Need help identifing please

danielb333

Pygmy Octopus
Registered
#2
Was told a pacific common octopus but when I Google Searched under that name. only thing I found was giant pacific octopus. Got him at a LPS here in California
 

danielb333

Pygmy Octopus
Registered
#4
Here's another pic he is running around with a piece of shrimp I gave him. I was told he lives the longest out of all the octopuses which sounds like the Giant pacific which not gonna lie has me a little worried about the size. But I also know local pet stores can usually be wrong in identifying. Any help would be appreciated so I make sure to set up the best habitat what ever the species. Thanks
 

DWhatley

Cthulhu
Staff member
Moderator
#5
Unfortunately, there a number of "common" octopuses on the US Pacific coast. It is clearly not O.bimaculoides or O.bimaculatus but I am not well familiar with small O. rubescens (pretty sure it is NOT GPO which probably also discounts O. rubescens since they are hard to tell apart at this size). Both O. rubescens and Enteroctopus dofleini (GPO) are from the far north and require a cold tank (low 60's). If I had to guess (assuming it is actually from the US Pacific coast) I would suggest looking for images of O. digueti. It is a small octopus found on the West Coast in warm waters. Sadly, googling images of any octopus will produce numerous species without qualifying identification and is not much help but the link will take you to some of @Neogonodactylus ' well classified images in the TONMO media forum.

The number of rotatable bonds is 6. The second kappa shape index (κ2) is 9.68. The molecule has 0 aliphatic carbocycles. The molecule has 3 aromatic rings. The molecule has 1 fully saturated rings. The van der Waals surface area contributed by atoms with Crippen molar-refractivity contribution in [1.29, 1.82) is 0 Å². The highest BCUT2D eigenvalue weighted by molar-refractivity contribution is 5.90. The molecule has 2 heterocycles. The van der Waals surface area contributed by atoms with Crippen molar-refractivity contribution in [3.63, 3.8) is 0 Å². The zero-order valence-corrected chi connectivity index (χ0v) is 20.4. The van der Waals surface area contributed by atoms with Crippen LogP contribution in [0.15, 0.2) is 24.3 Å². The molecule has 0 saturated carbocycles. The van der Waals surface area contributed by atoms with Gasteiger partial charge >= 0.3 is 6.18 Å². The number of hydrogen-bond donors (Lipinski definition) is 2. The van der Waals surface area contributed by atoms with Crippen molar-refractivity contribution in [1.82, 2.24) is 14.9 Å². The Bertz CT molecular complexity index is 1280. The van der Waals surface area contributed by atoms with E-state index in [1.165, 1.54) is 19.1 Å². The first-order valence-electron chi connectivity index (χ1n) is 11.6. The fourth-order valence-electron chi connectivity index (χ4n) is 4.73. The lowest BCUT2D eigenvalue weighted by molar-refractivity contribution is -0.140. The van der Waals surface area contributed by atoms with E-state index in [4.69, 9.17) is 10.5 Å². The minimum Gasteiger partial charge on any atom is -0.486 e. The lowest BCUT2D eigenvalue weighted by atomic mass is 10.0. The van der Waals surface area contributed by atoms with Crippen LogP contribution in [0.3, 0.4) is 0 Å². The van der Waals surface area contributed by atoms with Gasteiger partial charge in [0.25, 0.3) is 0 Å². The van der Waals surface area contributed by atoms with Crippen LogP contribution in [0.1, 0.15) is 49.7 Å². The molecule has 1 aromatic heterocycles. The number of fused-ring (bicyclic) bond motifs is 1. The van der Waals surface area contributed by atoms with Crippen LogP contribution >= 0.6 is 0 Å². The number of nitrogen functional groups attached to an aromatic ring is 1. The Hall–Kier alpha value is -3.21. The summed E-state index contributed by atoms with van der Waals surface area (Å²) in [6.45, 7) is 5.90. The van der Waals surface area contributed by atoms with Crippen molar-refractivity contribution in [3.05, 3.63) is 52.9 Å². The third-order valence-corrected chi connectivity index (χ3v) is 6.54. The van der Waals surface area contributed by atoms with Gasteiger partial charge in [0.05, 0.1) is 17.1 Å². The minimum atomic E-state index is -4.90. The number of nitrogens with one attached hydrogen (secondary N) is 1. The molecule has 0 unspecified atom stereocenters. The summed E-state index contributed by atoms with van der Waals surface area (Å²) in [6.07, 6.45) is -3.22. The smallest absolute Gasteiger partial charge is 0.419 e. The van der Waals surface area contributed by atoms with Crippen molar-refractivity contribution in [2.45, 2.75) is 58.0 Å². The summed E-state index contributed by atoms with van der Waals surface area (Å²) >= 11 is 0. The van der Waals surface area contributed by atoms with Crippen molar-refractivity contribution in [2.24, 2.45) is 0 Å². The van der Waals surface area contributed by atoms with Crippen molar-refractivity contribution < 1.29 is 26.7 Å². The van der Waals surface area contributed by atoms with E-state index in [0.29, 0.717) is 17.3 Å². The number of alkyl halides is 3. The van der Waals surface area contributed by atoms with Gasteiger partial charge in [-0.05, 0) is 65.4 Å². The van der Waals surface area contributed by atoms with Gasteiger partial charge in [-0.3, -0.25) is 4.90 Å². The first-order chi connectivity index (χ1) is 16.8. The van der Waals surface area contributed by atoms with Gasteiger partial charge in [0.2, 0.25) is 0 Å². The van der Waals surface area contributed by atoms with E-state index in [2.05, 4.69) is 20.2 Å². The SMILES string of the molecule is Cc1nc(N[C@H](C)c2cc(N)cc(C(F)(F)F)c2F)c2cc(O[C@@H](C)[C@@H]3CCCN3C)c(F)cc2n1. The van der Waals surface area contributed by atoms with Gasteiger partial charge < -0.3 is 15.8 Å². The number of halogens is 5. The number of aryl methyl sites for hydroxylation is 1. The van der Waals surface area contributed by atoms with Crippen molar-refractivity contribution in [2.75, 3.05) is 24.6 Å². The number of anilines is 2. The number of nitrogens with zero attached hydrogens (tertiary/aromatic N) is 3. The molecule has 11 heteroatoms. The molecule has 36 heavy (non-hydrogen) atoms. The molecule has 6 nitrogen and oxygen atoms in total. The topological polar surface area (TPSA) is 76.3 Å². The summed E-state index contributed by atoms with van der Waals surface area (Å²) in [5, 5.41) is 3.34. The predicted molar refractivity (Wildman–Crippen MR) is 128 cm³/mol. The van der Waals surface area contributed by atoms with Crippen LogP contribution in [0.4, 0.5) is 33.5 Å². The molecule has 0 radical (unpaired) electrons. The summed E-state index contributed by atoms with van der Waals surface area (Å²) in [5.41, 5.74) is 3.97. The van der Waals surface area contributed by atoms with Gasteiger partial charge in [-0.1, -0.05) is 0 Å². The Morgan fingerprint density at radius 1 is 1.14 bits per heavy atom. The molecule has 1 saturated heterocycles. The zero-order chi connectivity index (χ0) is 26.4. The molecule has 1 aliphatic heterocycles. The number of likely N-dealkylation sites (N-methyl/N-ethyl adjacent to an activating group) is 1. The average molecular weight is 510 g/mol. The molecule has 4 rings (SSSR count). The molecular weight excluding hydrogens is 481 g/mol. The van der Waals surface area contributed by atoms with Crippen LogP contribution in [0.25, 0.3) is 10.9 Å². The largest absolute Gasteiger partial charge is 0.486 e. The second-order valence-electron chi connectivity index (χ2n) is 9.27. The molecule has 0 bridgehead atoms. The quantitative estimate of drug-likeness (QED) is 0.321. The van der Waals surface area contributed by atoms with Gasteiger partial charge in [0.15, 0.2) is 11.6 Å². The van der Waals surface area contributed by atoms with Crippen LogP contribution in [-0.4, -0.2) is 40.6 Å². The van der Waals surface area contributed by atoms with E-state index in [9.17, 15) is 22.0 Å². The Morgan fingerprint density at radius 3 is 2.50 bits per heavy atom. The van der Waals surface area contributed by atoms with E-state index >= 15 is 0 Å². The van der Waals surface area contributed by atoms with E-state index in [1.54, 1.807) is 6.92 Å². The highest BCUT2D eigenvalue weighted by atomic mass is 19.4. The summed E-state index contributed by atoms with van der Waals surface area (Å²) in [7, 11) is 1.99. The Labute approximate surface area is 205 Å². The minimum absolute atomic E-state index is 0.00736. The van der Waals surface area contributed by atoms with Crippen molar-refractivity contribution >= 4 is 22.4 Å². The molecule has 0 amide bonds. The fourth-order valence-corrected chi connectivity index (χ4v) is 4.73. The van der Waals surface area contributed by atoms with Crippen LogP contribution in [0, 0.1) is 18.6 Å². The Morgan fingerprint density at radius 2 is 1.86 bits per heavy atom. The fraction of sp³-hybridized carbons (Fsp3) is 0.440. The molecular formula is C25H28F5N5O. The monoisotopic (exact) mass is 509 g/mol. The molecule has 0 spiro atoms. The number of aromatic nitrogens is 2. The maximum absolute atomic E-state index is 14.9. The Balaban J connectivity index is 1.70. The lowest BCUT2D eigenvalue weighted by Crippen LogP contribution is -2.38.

@Taollan ??
 

danielb333

Pygmy Octopus
Registered
#6
Thanks alot for the reply! looking at the pictures my octopus does look like the female one Octopus digueti
it has two dark spots at the edge of its head. Haven't seen the white spots yet though.
 

DWhatley

Cthulhu
Staff member
Moderator
#7
I suspect the "dark spots" you are noticing are the gill hearts and won't help with id. Most cephalopods, octopus, cuttlefish and squid (but not nautilus) have 3 hearts, a centeral (systemic) heart that moves the blood around the body and two gill (brachial) hearts that pump oxygenated blood to the central heart.


(Image from http://nerdy-girls.org/2014/06/27/things-i-learned-from-cephalopod-week/)

OctopusHeartsDiagram.jpg

For sexing your new ward, have a look at this post.
 

danielb333

Pygmy Octopus
Registered
#8
I suspect the "dark spots" you are noticing are the gill hearts and won't help with id. Most cephalopods, octopus, cuttlefish and squid (but not nautilus) have 3 hearts, a centeral (systemic) heart that moves the blood around the body and two gill (brachial) hearts that pump oxygenated blood to the central heart.


(Image from http://nerdy-girls.org/2014/06/27/things-i-learned-from-cephalopod-week/)

View attachment 63686

For sexing your new ward, have a look at this post.
Thanks really cool I did not know that and thanks for the link. I'll have to keep an eye on his arms now to figure out.
 

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